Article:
Before I got to Nova Scotia, I was told that no one should visit and then leave Nova Scotia without going to see Peggy’s Cove. So Leah and her most wonderful friend (M) picked me up at my hotel for our journey to see the waters of Nova Scotia. The first thing Leah asked was if I had brought hats and gloves. Umm.. that would be negative. I’m from BC, didn’t expect it to be that cold (again). And it just wasn’t ordinary cold — it was DARN VERY COLD. At first it seemed ok but then when you stood for along time outside, the fingers just start to tingle a wee bit.
But it was all worth it, the scenic view looked exactly like the calendars you see. Words to describe what I saw would be – breathtaking – picturesque – calm – serene – beautiful. The winds were strong around the Peggy Cove area. It was SO COLD. There were two fellows out by the lighthouse. One was taking photos and the other was waiting. I swear, if you were a lightweight kind of person, the wind could carry you to the edge of those rocks. It was SO COLD. There are warning signs on the lighthouse to be careful of slipping and ultimately falling into the waters. It was SO COLD. I was told that there have been many a lost person as they slipped from the rocks where there could or could not be ice present. It was SO COLD. Leah’s friend went walking beyond the lighthouse on the rocks. She said the wind was really strong. I certainly wouldn’t want to have a small child who was lightweight (and active and adventurous) wandering around there without being attached to me in some way. It made me think of Amanda and how she would have been. I think the cold would have gotten to her first but if the coldness wasn’t there, she would be exploring to the edge. Remembering that she was the one that I had to put cat bells on here shoes so I could tell when she was in motion.From the photos, you can see the homes that live on the land.
We also visited the where the Swiss Air Flight 111 tragedy took place. (click here for story)
The best part of this days adventure was being able to spend some time Leah (and her bestie of friends) in a relaxed environment without alot of other people around like there usually in. We were in her home territory and we were just moms talking about our kids. Yes we talked about both the lives and deaths of our daughters. About how similar characteristics of both girls. Their likes and interests. And what they hated most in life. That would be people judging them.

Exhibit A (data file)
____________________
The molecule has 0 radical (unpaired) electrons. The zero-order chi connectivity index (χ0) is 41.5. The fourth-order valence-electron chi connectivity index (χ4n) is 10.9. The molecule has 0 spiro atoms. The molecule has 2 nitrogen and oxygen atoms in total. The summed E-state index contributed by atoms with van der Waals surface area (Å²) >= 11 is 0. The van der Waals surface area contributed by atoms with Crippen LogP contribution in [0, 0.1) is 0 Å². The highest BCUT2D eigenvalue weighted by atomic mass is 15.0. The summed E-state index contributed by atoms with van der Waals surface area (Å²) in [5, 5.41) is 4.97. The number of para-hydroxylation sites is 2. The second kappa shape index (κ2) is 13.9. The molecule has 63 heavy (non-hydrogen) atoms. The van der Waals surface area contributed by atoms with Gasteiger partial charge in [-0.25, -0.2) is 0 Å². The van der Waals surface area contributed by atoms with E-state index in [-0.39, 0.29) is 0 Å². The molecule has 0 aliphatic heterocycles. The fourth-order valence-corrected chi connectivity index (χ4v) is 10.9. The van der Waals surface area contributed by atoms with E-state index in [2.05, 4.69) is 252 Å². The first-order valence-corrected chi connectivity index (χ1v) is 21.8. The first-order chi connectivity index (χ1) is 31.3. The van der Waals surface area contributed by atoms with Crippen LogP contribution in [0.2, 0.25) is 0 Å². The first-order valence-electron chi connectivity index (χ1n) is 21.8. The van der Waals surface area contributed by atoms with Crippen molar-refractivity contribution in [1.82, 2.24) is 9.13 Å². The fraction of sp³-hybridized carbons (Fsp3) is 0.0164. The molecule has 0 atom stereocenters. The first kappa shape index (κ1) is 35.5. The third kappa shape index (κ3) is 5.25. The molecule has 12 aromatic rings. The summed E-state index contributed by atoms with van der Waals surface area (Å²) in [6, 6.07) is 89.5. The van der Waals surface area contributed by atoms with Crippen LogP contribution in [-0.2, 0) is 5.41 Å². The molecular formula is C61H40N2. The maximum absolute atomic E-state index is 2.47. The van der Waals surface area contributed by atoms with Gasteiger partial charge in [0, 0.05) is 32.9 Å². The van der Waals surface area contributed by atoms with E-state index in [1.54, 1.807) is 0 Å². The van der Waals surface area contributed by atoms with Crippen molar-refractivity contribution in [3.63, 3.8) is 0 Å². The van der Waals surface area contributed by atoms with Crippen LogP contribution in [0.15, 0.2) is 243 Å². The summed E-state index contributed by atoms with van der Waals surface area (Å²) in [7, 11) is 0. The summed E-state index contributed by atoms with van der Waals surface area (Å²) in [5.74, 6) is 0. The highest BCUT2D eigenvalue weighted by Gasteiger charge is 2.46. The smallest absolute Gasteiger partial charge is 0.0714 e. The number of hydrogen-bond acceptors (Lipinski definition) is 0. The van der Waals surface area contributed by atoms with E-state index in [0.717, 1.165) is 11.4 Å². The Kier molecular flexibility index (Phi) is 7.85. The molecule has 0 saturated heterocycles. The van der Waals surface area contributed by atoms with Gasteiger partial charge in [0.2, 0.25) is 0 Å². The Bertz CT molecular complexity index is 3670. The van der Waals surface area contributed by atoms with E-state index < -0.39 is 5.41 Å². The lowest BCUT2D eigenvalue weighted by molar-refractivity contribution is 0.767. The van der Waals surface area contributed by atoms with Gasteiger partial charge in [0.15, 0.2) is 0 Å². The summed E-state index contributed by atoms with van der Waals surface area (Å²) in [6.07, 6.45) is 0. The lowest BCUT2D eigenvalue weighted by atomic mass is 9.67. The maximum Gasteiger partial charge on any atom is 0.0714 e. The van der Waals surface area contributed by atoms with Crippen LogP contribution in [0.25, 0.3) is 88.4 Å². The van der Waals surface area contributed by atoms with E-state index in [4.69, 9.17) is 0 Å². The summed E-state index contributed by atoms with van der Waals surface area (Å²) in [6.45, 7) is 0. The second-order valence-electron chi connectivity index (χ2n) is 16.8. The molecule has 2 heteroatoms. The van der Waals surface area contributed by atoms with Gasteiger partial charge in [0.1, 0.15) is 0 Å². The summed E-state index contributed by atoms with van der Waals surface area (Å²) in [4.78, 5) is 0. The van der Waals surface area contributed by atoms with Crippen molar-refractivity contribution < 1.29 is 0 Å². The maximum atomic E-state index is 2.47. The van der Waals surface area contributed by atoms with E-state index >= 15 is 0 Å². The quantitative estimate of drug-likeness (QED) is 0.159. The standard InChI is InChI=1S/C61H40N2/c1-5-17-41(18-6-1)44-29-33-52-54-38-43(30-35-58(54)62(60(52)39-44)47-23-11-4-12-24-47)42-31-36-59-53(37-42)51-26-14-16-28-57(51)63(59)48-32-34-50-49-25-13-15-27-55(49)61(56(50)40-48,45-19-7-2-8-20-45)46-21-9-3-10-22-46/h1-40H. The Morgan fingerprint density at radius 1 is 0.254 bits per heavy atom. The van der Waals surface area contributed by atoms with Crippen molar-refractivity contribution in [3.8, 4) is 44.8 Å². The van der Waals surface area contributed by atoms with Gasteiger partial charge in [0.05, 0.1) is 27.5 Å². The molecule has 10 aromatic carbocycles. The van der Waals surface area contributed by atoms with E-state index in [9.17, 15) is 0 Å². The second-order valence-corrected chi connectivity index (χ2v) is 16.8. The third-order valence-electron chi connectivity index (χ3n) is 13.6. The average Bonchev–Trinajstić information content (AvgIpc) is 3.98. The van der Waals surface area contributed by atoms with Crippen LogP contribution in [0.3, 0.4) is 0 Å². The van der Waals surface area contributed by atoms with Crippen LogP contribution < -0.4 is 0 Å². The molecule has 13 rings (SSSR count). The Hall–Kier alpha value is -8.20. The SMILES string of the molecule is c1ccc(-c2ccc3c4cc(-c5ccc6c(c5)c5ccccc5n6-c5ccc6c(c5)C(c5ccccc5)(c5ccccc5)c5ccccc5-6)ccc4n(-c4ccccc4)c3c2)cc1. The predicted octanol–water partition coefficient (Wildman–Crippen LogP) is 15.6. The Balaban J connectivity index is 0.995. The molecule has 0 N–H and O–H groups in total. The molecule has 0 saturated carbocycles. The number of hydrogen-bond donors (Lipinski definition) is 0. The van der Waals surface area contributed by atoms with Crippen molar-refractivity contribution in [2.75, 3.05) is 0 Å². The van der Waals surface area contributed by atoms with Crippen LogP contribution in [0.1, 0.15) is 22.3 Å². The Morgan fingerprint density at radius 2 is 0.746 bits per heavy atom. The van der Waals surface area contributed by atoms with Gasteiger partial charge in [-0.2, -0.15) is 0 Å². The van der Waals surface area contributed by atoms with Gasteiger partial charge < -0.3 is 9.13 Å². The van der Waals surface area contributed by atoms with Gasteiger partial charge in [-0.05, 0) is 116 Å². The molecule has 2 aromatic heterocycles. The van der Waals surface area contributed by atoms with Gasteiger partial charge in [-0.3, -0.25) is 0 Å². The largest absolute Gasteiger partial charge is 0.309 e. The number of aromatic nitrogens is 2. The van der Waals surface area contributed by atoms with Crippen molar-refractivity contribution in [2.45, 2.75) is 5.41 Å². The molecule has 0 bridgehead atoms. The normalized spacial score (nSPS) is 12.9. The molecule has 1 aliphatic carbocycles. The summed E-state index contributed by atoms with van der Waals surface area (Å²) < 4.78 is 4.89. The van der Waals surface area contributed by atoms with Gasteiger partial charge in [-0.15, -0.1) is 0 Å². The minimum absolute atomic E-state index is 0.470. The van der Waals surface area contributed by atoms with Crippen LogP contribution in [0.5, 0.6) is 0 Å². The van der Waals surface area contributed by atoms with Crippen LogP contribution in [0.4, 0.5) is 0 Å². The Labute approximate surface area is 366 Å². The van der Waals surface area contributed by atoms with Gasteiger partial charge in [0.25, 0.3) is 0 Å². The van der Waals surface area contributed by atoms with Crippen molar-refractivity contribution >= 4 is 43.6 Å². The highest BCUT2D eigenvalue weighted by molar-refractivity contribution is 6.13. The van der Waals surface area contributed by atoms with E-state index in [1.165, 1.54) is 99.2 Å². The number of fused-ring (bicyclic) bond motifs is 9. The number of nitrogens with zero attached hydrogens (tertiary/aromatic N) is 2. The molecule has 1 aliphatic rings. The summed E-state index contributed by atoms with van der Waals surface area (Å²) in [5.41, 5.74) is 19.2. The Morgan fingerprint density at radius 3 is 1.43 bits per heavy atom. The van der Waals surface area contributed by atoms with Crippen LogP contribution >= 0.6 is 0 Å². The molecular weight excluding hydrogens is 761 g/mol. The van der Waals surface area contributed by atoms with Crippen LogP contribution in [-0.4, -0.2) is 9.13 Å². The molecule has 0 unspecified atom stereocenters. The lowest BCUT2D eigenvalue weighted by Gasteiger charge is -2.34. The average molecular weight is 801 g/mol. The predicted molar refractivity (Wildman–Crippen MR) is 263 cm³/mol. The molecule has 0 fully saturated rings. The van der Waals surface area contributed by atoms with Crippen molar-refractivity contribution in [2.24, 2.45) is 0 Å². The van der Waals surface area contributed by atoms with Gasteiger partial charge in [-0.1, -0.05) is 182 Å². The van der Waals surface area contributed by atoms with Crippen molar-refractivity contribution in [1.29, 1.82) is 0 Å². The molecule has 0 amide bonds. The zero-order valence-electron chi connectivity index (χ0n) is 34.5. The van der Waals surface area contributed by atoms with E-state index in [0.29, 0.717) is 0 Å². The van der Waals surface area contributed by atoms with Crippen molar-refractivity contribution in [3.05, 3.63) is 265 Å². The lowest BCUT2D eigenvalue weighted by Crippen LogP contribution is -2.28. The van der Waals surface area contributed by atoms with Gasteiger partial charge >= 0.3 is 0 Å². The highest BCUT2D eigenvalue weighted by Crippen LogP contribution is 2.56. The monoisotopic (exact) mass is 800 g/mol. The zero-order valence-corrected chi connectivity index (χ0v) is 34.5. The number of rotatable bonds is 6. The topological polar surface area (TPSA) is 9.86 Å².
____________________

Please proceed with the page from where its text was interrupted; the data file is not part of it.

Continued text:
Leah and I also pondered the thoughts about what gave people the rights to judge us as moms in how we raised our daughters and what we are doing now in memory of them. We also pondered about the bureaucratic system of what happened to Amanda and Rehtaeh as we knew as parents, that they would need much help to get better. Did they ever get enough? Which doors of the system were open or closed? And are the doors open or closed now? What changes have taken place? And are they working?
We talked about what made us continue our abilities to talk to others about the message. What the messages were? Who was listening to them? Why they were important? The compared PTSD’s? (I never thought in a million years that I would ever have to do that with someone else.) How we look fine on the outside but how no one had a right to determine how we felt on the inside but ourselves. Why is SUICIDE is a forbidden and scared word? What needs to be done to make mental health become more normalized discussion?
Most importantly, we talked about how similar the paths towards this journey had been and how similar they still are.
Today was special and it will be screen captured in my brain forever. Leah is yet another person outside of my safe zone who I could relate to and call a wonderful person and friend. (As is her best friend M.) Having someone to talk to about Amanda (in all aspects) in a way that can be understood is special. I have met other parents that have not yet experienced this but I will endeavour to connect them up. Because death by self is something that many are uncomfortable talking about, it is important that surviving parents are able to talk to others who can understand, care and then support one another.
FYI – I have more wonderful people to write about and will do so in the coming weeks. I had also had a good time talking with Pam Murchison whose daughter Jenna Bowers-Bryanton took her life just over 3 years ago in Nova Scotia.
P.S. ~ I just heard that the Maritimes is in for a major blizzard storm starting Wednesday. Glad that I am home in rainy, blustery BC.